WEST PALM BEACH, Fla. — The Palm Beach Zoo & Conservation Society announces the upcoming Memorial Day Weekend debut of Fiona, an orphan jaguar rescued from Panama.
Fiona was just days old in October 2014, when she was found motherless and clinging to life following an attack by hunting dogs. The tragedy, at such an early age, means Fiona is unable to survive in the wild.
“When she was brought to the Pan American Conservation Association (APPC), a wildlife rehabilitation center, as an injured cub she was estimated to be less than a week old and her eyes were still closed,” explained Nancy Nill, the zoo's associate curator. “Following mandatory quarantine, Fiona has spent the past few weeks adjusting to the jaguar night house, which marks her first time seeing another jaguar.”
Fiona was raised by biologists at the APPC during her recovery and quickly developed a special bond with her British caretaker, volunteer Lynne Hawksworth.
“It is obvious Fiona has had excellent care,” said Nill. “Her arrival at our Zoo was an emotional day for us and for Lynne, who clearly shares a special place in her heart for Fiona.”
It has taken nearly two years and the dedication of an incredible team to transport Fiona to Palm Beach Zoo from the Gamboa Rainforest Resort home of the APPC. The effort was spearheaded by The Panamanian Ministry of the Environment, the Association of Zoos and Aquariums (AZA), the Jaguar Species Survival Plan (SSP) and the conservation fund provided by Sea World/Busch Gardens Parks in the U.S., which provides financial support for conservation groups. The Grants Administrator of the conservation fund, Rob Yordi, helped transport Fiona from the Gamboa Rainforest Resort to Palm Beach Zoo.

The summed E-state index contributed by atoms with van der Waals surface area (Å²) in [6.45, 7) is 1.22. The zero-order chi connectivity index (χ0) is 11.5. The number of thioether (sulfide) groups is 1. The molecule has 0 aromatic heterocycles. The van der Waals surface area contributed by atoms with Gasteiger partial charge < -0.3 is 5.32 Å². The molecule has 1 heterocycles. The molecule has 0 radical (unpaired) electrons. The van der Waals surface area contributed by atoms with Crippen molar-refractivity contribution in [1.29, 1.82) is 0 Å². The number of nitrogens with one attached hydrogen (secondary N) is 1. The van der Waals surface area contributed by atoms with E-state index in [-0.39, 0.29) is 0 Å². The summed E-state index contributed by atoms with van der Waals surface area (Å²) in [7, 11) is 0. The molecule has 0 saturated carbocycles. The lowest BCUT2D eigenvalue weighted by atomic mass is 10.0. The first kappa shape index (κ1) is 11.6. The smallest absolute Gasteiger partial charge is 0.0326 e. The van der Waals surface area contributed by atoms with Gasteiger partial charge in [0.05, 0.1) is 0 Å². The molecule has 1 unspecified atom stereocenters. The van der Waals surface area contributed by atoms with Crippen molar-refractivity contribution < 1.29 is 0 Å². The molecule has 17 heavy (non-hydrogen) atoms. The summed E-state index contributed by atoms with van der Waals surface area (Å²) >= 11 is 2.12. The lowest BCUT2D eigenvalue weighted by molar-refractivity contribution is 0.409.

“It is so nice to see how calm she is,” Yordi noted during Fiona’s arrival at Palm Beach Zoo. “There was so much work done in Panama by the APPC to get Fiona comfortable with her surroundings and different sounds. Seeing her so happy and seeing the staff so excited to welcome her into their family, I know she’s found the right home.”
Fiona is the number one jaguar in the U.S. as far as genetics, and as part of its (SSP) program, the Zoo has already identified the perfect mate, a jaguar from Quebec named Zooka.
“This speaks to the core of Palm Beach Zoo’s international connections with movers and shakers in the conservation community,” explained Nill. “There are less than 300 jaguars left in Panama. There are only one or two in the U.S., and the population keeps diving. We are working with multiple governments, the best of the best, to keep a species from becoming extinct.”
Fiona is not just a superstar; she's an international sensation whose genetic diversity makes her a fantastic ambassador for her species. The Emmy-nominated team from The Wildlife Docs filmed Fiona’s arrival at Palm Beach Zoo, and her story of survival is slated to appear in one of its upcoming programs.
Meantime, Palm Beach Zoo is gearing up for Fiona’s Memorial Day weekend public debut, sponsored by Jaguar Palm Beach on Saturday, May 27. The winner of the Zoo’s ‘Flat Fiona’ contest and an annual Zoo membership will be announced. The Zoo is also giving its members a sneak peek on debut day, allowing them to arrive at 8:30 a.m. (30 minutes before normal hours) for a chance to see the jaguar who captured Panama's heart, first.